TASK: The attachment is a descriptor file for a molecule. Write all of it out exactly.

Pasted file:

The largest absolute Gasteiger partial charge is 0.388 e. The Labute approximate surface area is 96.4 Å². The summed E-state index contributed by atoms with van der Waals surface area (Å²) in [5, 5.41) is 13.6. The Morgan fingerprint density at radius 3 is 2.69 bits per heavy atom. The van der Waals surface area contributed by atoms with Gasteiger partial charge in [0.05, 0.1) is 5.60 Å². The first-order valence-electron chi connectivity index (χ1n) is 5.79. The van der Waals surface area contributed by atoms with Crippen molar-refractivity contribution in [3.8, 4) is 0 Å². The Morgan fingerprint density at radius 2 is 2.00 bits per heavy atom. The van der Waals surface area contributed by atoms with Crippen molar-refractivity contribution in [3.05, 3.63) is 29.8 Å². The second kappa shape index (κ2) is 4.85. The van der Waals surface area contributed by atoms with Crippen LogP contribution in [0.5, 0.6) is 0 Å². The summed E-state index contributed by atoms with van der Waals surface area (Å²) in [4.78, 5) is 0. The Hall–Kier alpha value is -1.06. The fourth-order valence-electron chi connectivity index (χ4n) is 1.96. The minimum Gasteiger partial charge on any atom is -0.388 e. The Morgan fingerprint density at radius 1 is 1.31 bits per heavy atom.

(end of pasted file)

The largest absolute Gasteiger partial charge is 0.388 e. The Labute approximate surface area is 96.4 Å². The summed E-state index contributed by atoms with van der Waals surface area (Å²) in [5, 5.41) is 13.6. The Morgan fingerprint density at radius 3 is 2.69 bits per heavy atom. The van der Waals surface area contributed by atoms with Gasteiger partial charge in [0.05, 0.1) is 5.60 Å². The first-order valence-electron chi connectivity index (χ1n) is 5.79. The van der Waals surface area contributed by atoms with Crippen molar-refractivity contribution in [3.8, 4) is 0 Å². The Morgan fingerprint density at radius 2 is 2.00 bits per heavy atom. The van der Waals surface area contributed by atoms with Crippen molar-refractivity contribution in [3.05, 3.63) is 29.8 Å². The second kappa shape index (κ2) is 4.85. The van der Waals surface area contributed by atoms with Crippen LogP contribution in [0.5, 0.6) is 0 Å². The summed E-state index contributed by atoms with van der Waals surface area (Å²) in [4.78, 5) is 0. The Hall–Kier alpha value is -1.06. The fourth-order valence-electron chi connectivity index (χ4n) is 1.96. The minimum Gasteiger partial charge on any atom is -0.388 e. The Morgan fingerprint density at radius 1 is 1.31 bits per heavy atom.